a story lives forever
Sign in
Form submission failed!

Stay signed in

Recover your password?
Form submission failed!

Web of Stories Ltd would like to keep you informed about our products and services.

Please tick here if you would like us to keep you informed about our products and services.

I have read and accepted the Terms & Conditions.

Please note: Your email and any private information provided at registration will not be passed on to other individuals or organisations without your specific approval.

Video URL

You must be registered to use this feature. Sign in or register.


Sean O'Casey: The Spirit of Ireland: a film about a film


Meeting and working with Orson Welles and Jean-Luc Godard
Albert Maysles Film-maker
Comments (0) Please sign in or register to add comments
So, my brother and I were at Cannes on an assignment for some big production company to film interviews with famous directors who were there to promote their films. I remember filming Roman Polanski and, and his wife who was the most beautiful woman I've ever met. The most graceful. And I filmed her dancing. I remember that. So I must try to find that footage. Either we have it or the Film Company must have a copy of it. One day in Cannes somebody happened to mention to us that Orson Welles was in Cannes but he was some 20 miles out of the town in a bar room talking to some people and if we went out there we might get an opportunity to meet him. So we drove out and when we got there and introduced ourselves- I don't think he'd seen any of our films but he knew who we were and how we worked. And almost right away he said- well where are you going from here? I said- oh, we're going back to New York. Well, instead, why don't you stop off in Madrid for a week? So we spent a week in Madrid with Orson Welles going to bull fights, restaurants. But not, maybe the first or the second day he began to talk about a film that we should make together about people who go to bull fights. And anything that he would want to do- and where we would be involved in making it with him, y'know, sounded exciting to us. So, so we filmed him talking about this film that we'd make and we ended up with this wonderful little ten minute piece which has yet to be put out and we're hoping to include it with some other films on a DVD that we'll market: a film of Muhammad Ali preparing for his last fight; a film of a young American dancing with the Bolshoi Ballet; all kinds of stuff. Pieces of films- entire short films that could be put forth on DVD. The other famous and very talented film director was Jean-Luc Godard. I had met Bob A. Schroeder who was a film producer and, and film director to be. I'd met him in New York at a time when he was about to, to leave but had to spend a little more time in New York and I invited him to stay at my apartment. And it wasn't long before I learned of a film that he was about to make- a film which would be called "Paris vu Par" which is- in English means "Paris As Seen By"- Well, it's Paris as seen by a number of famous French film directors, and each one would contribute a short 10-15 minute piece that would be part of this collection of Paris stories that would be in this film. One of- one of the objectives of the film was that it would all be- everything would be shot at 16mm which was kind of unheard of for a theatrical film, which it would be. But he wanted to promote the notion that the theatres would incorporate a 16mm projector in their theatres by having to show it that way with this film. And so one day he said- you know, one of the directors is Jean-Luc Godard and, he said- you guys would be great working together; what if I called up Jean-Luc and suggested that you come to be part of the filmmaking- that you would shoot his little story? And I said well, that'd be great. And so he called Jean-Luc and he said- yeah, send him over tomorrow because everything is all set. So I got there with my camera and the idea was- and a revolutionary idea at that- that this piece of fiction would be shot in such a way where the actors would all know exactly what they were to do, and the scene would be lit, all set, and I would walk in at that time and film it the way I would a documentary, just discovering from moment to moment exactly what was going on as I was filming it. And so I think I only shot maybe two or three rolls of film, so that's a half an hour, so just about everything that I shot was used because, because each shot had a continuity that the editor wouldn't, wouldn't want to interrupt. It was so smooth and so- and so- great. You know, when you- when you have the opportunity in a fiction film to, to choose your shots from moment to moment, you do all kinds of things that, that take away at times the feeling of really being there. But, but when the camera continues to, to move with the, with the action, you feel that you're seeing everything that you would if you were there with your- with your own eyes. Anyway, it came across just beautifully and, and convincingly. It was a kind of a filmmaking that was similar to that of- oh, who's that? "Shadows." Cassavetes Yes, similar, similar to- it was a kind of filmmaking similar to Cassavetes but went one step beyond.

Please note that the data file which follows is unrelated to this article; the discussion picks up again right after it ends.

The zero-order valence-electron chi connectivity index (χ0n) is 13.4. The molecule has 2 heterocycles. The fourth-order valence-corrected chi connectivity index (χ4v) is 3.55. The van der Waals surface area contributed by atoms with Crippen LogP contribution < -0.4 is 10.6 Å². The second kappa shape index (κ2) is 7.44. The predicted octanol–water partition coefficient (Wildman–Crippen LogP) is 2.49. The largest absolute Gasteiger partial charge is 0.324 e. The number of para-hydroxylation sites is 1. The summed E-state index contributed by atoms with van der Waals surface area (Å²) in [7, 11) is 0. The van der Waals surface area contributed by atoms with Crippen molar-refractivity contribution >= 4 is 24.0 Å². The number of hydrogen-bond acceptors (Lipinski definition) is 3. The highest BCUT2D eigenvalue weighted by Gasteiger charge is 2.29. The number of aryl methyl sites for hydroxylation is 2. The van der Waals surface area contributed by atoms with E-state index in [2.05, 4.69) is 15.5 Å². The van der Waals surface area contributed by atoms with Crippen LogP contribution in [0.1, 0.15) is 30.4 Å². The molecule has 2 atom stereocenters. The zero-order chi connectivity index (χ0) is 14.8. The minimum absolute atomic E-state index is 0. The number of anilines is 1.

Albert Maysles (1926-2015) known for his important documentaries on Muhammad Ali, Jimi Hendrix and The Beatles, pioneered the documentary style known as Direct Cinema. He helped create techniques still widely used in modern documentary production, as well as many of the techniques used in reality TV.

Listeners: Sara Maysles Rebekah Maysles Tamara Tracz

Sara Maysles, daughter of Albert Maysles, is currently doing her BA in East Asian Studies at Columbia University, and working as an Archivist of the photographs and photographic material at Maysles Films Inc., Albert‚s film production company. She spent ten months out of two years working with Tibetan refugees at a center in Nepal, and continues to travel back and forth between America and Asia.

Rebekah Maysles, daughter of Albert Maysles, is an artist living between New York and Philadelphia. She has her own line of clothing, Blackberryrose, and co-runs the store Sodafine in Fort Greene, Brooklyn, New York, a vintage and handmade store that sells clothing, books and other products made by artists.

Tamara Tracz is a writer and filmmaker based in London.

Tags: Cannes, New York, Madrid, Bolshoi Ballet, Paris vu Par, Cassavetes, Roman Polanski, Orson Welles, Muhammad Ali, Jean-Luc Godard, Bob A Schroeder

Duration: 7 minutes, 14 seconds

Date story recorded: September 2004

Date story went live: 24 January 2008